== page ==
Tags: Fed | Economy | Recession

Fed Surveys: Economy in Worse Shape Than Feared, Recession Odds Spike to 50%

Monday, 14 Nov 2011 02:24 PM

The economy is in worse shape now than feared and the outlook for the next two years looks bleak, with the probability of a recession spiking in early 2012, Federal Reserve studies show.

Economists surveyed by the Federal Reserve Bank of Philadelphia lowered their U.S. economic growth outlook for the next two years while hiking up their forecasts for unemployment rates, the bank reports.

The survey of 45 economic forecasts expect real gross domestic product (GDP) to grow at an annual rate of 2.6 percent this quarter, unchanged from a previous estimate.

It's all downhill from there for at least for another year.
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The forecasters predict real GDP will grow 2.4 percent in 2012, down from a previous forecast of 2.6 percent, while growth for 2013 will come in at 2.7 percent, down from 2.9 percent once estimated.

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(Getty Images photo)
Forget about unemployment rates ever returning to pre-recession levels typical of the early 2000s, as conditions today are about as good as it gets for years to come.

The unemployment rate is expected to average 8.8 percent next year, up from an earlier forecast of 8.6 percent, the survey finds.

Unemployment rates for 2013 are forecast to come in at 8.4 percent, up from 8.1 percent.

"The outlook for growth and unemployment in the U.S. economy looks a little weaker now than it did three months ago," the Federal Reserve Bank of Philadelphia said in a statement.

Roll of the dice

A separate Federal Reserve study shows the European debt crisis is pushing the U.S. economy even closer to the brink of recession.

Economic contraction could come by early 2012, or just a few months away, according to research from the Federal Reserve Bank of San Francisco.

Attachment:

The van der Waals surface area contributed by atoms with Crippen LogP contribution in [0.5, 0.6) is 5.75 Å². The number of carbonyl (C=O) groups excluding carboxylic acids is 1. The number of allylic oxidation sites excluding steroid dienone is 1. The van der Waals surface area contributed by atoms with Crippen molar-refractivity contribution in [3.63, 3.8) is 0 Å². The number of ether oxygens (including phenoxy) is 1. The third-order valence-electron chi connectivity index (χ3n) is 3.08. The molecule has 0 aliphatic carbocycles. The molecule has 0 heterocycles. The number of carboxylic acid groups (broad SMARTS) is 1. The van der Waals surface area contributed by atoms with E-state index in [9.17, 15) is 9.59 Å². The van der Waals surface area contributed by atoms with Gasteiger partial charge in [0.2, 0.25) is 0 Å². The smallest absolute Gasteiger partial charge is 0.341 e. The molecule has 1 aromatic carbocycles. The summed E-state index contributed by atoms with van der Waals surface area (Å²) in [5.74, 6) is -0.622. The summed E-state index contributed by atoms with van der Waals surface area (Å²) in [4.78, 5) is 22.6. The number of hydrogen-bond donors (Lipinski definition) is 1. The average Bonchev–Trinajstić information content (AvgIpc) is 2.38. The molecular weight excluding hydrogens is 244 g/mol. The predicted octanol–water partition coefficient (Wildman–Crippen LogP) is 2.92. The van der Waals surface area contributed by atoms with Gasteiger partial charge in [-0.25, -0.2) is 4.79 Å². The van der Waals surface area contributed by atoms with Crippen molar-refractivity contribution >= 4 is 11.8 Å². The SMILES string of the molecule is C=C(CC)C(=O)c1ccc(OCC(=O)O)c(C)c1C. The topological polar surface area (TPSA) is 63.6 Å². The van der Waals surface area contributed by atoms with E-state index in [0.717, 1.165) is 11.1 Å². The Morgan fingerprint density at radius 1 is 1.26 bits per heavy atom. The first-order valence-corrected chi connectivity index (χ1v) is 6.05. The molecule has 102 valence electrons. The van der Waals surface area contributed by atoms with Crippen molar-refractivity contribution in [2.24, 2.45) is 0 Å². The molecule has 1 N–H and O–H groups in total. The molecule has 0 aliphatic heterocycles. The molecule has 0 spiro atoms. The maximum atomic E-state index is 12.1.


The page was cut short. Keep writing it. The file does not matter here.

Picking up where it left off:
U.S. economic indicators are weak, and a default by any eurozone countries could send the chance of a recession striking early next year spiking, researchers at the regional Fed bank write, hitting a 50-50 chance during the first six months of the year.

"A European sovereign debt default may well sink the United States back into recession," Fed researchers write in a report.

"However, if we navigate the storm through the second half of 2012, it appears that danger will recede rapidly in 2013."

Stall speed

Experts point out that if the U.S. economy doesn't grow with any more speed, it runs the risk of hitting stall speed.

Like an airplane, an economy moving too slowly will fail to generate enough lift and will stall out and crash.

The U.S. economy is facing five potholes on its path to more sustained growth: Housing, unemployment, public finances, infrastructure and weak credit markets, one expert contends.

"Until we get movement on those five things, we're at stall speed," says Mohamed El-Erian, CEO of Pimco, the world's largest bond fund.

Stall speed is particularly scary when talking about the economy as large as that of the U.S.

"We can talk about the probability of recession when unemployment is already too high, when the financial deficit is 9 percent of (gross domestic product), when interest rates are already at zero percent and when a quarter of the homeowners are already underwater on their mortgages. That is a terrifying concept. That is why everything must be done to avoid a slowdown in growth," El-Erian tells CNBC.

Other analysts agree that the country shouldn't breathe a sigh of relief when hearing growth forecasts in positive territory.

Weak economic indicators show it doesn't take much to push the economy right back into the depths of recession for a long time.

"While the likelihood of a recession [in the U.S.] has eased of late, the economy is still operating at only a modest pace and remains vulnerable to shocks," says Julia Coronado, chief North American economists at BNP Paribas, according to the Wall Street Journal.

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The economy is in worse shape now than feared and the outlook for the next two years looks bleak, with the probability of a recession spiking in early 2012, Federal Reserve studies show. Economists surveyed by the Federal Reserve Bank of Philadelphia lowered their U.S....
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2011-24-14
Monday, 14 Nov 2011 02:24 PM
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